Received the following awesome Raizing artwork, thanks to Bay!
Thursday, August 16, 2012
Wednesday, July 04, 2012
UPDATE (03/01/15) There have been a lot of breakthroughs in hacking these Gbones upscalers via Raspberry Pi and I2C connection. Details can be found on the shmups forum thread located here.
I made a very interesting discovery with the CGA2VGA scaler that came in my Red Storm cabinet. The scaler looks like the generic/OEM version we've all seen on eBay for ~$35, except even cheaper since they removed all the components except for RGB input and VGA output. But the big difference is the one that came in my cab can successfully scale PCBs of various refresh rates, like the very difficult Seibu 55hz games!
Here is a visual comparison. The Gonbes GBS-8220 in on the left, and the Red Storm generic is on the right.
|(click picture for hires pic)|
Comparing both side by side in a similar setup, the menus are exactly the same, except the red storm version allowed for a wider range of values to be set for horizontal and vertical settings. Looking closely at the both boards, the GBS-8220 has a 2011.08.16 V30 silkscreened on it, while the stickers on the red storm version looks like it's firmware was updated in February of 2012.
So I'm hoping someone can help me figure out how to dump the firmware of the red storm version and see if I can successfully upgrade the GBS-8220 firmware. I see there are two sets of 4 pin "upgrade" connectors on the right side, although it looks like some were removed. There is also a 2 pin connector directly under these which I assume may be a selectable "write" jumper?
Monday, April 09, 2012
Assault is an amazingly fun (and difficult) overhead tank arcade game that has a distinctive style all its own. The original vertical cabinet is pretty unique being noticeably thinner, with twin stick controls, making it a rare find outside of its native environment.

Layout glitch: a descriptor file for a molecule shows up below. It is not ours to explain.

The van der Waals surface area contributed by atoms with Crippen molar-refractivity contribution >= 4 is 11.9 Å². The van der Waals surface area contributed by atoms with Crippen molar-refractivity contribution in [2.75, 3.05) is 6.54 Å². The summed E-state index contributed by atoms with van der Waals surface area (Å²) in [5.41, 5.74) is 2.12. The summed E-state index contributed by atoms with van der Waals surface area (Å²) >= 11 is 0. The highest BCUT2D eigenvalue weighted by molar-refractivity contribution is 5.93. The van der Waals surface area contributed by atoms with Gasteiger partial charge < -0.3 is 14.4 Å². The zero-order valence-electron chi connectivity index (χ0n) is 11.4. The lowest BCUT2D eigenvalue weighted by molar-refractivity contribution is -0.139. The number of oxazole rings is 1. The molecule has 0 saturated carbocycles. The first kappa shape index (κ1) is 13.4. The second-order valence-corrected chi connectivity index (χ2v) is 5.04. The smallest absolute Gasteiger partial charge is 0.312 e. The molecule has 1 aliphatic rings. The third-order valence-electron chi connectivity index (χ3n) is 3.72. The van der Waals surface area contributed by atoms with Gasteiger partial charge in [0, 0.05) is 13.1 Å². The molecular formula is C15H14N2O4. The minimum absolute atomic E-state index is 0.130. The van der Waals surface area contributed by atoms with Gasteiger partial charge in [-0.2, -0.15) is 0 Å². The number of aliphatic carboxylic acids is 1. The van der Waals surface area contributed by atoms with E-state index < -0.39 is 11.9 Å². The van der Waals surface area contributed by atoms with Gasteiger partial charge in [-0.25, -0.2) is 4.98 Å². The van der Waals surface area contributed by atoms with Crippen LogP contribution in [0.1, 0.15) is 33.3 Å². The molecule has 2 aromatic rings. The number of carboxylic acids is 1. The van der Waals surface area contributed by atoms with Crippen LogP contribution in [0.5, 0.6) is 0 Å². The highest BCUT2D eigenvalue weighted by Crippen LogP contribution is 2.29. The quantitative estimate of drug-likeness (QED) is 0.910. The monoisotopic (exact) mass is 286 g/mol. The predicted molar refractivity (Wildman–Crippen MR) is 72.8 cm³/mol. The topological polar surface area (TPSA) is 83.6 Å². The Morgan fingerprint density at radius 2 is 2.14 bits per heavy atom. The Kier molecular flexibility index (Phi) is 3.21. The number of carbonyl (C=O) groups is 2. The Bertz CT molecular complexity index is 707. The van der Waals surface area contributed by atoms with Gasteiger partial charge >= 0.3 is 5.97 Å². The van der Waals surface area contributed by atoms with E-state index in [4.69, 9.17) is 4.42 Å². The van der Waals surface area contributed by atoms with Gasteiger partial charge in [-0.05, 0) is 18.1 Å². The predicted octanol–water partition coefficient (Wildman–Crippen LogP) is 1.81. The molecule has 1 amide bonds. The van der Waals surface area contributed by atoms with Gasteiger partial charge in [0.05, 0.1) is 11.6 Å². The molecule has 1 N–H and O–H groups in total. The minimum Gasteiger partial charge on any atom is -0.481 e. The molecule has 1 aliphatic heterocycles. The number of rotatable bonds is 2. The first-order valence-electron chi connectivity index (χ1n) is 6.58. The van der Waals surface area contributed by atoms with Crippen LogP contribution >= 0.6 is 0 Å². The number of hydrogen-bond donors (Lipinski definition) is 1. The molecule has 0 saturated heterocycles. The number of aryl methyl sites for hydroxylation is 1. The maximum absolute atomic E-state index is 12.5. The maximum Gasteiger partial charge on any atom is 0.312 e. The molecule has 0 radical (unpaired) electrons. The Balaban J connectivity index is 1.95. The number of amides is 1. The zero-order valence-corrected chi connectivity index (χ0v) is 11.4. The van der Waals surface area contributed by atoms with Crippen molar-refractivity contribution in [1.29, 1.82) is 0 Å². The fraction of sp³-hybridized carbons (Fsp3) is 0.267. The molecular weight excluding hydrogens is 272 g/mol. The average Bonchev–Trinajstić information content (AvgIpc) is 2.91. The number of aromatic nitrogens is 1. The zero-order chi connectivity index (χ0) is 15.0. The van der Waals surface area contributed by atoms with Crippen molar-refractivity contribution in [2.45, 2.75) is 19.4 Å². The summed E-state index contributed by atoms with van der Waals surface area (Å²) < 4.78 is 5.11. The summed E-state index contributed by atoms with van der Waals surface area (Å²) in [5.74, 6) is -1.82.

Overall I'm pretty happy with how this plays, but again, I'd prefer the overall vibe and feel of an original cabinet if one were to be found locally.
Sunday, April 01, 2012
I've been saving up for over a year now to get an LCD cabinet, and sold one of my Astro City's to make room in my garage. The wait paid off last week when I was able to take home a new Red Storm 32" LCD cabinet.
[Update!] Since this original posting, I received a set of low profile Power, VGA, and HDMI cables from GameCenter Arcade, which now allows me to rotate the monitor proper without having to flip the chassis on the back. So in total, rotating takes about 2 minutes (just unscrew 4 hex bolts from the back, rotate, and screw back in. This is actually faster than rotating an Egret II if you consider the time it takes to also rotate the bezel.
Posted by Arcade Fever at 10:28 AM
Saturday, March 10, 2012
Sunday, February 19, 2012
Here is a quick fix to what I believe is a common Sega Naomi video problem. I've seen this happen on two Naomi motherboards I own, as well as on a Hikaru motherboard. Video looks to be smeared or ghosting, like in the picture below.
I don't know exactly how it happens or why (I'm too lazy to really investigate at this point), but the problem is with the filter board (not the motherboard).
After removing the filter board, turn it over and you'll notice a burned trace just under one of the long connectors. This pin is one leg of an RC network that goes to the VGA port, and then runs under the connector to another set of pins above it.
The fix is simple, jumper the two connectors to bypass the burned trace, and your video will look crisp as new.
Sunday, January 08, 2012
With the new year comes resolutions, and this year I am pledging to learn how to diagnose and fix common PCB failures. Over the years I've been steadily contributing to a collection of broken PCBs, some that I think could be fixed easily, and others that I think require deeper investigation. Not having an EE background, I've had to learn much of what I know on my own, and will try doing more of that this year in troubleshooting circuits.